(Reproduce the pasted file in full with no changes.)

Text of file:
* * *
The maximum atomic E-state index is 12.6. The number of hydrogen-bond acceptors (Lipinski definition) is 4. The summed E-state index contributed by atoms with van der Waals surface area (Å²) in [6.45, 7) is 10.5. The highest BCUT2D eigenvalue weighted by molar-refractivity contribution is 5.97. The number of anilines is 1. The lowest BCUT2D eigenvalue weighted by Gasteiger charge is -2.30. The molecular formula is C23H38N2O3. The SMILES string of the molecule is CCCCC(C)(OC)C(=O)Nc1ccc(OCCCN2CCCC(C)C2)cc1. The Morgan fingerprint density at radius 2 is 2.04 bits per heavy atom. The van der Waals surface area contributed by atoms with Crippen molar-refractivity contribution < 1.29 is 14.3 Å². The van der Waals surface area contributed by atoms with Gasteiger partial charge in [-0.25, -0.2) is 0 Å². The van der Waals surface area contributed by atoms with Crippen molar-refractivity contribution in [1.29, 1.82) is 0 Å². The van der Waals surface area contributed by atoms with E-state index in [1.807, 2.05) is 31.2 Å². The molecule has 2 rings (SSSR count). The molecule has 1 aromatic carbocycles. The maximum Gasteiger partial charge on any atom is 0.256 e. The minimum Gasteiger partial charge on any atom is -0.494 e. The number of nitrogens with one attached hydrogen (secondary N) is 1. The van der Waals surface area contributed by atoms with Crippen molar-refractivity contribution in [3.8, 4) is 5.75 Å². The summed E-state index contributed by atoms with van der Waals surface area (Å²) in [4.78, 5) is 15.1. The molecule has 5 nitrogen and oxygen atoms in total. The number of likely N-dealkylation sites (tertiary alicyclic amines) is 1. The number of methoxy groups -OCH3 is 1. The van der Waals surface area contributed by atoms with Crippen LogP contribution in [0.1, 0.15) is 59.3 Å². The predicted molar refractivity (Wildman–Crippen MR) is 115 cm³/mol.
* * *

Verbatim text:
The maximum atomic E-state index is 12.6. The number of hydrogen-bond acceptors (Lipinski definition) is 4. The summed E-state index contributed by atoms with van der Waals surface area (Å²) in [6.45, 7) is 10.5. The highest BCUT2D eigenvalue weighted by molar-refractivity contribution is 5.97. The number of anilines is 1. The lowest BCUT2D eigenvalue weighted by Gasteiger charge is -2.30. The molecular formula is C23H38N2O3. The SMILES string of the molecule is CCCCC(C)(OC)C(=O)Nc1ccc(OCCCN2CCCC(C)C2)cc1. The Morgan fingerprint density at radius 2 is 2.04 bits per heavy atom. The van der Waals surface area contributed by atoms with Crippen molar-refractivity contribution < 1.29 is 14.3 Å². The van der Waals surface area contributed by atoms with Gasteiger partial charge in [-0.25, -0.2) is 0 Å². The van der Waals surface area contributed by atoms with Crippen molar-refractivity contribution in [1.29, 1.82) is 0 Å². The van der Waals surface area contributed by atoms with E-state index in [1.807, 2.05) is 31.2 Å². The molecule has 2 rings (SSSR count). The molecule has 1 aromatic carbocycles. The maximum Gasteiger partial charge on any atom is 0.256 e. The minimum Gasteiger partial charge on any atom is -0.494 e. The number of nitrogens with one attached hydrogen (secondary N) is 1. The van der Waals surface area contributed by atoms with Crippen molar-refractivity contribution in [3.8, 4) is 5.75 Å². The summed E-state index contributed by atoms with van der Waals surface area (Å²) in [4.78, 5) is 15.1. The molecule has 5 nitrogen and oxygen atoms in total. The number of likely N-dealkylation sites (tertiary alicyclic amines) is 1. The number of methoxy groups -OCH3 is 1. The van der Waals surface area contributed by atoms with Crippen LogP contribution in [0.1, 0.15) is 59.3 Å². The predicted molar refractivity (Wildman–Crippen MR) is 115 cm³/mol.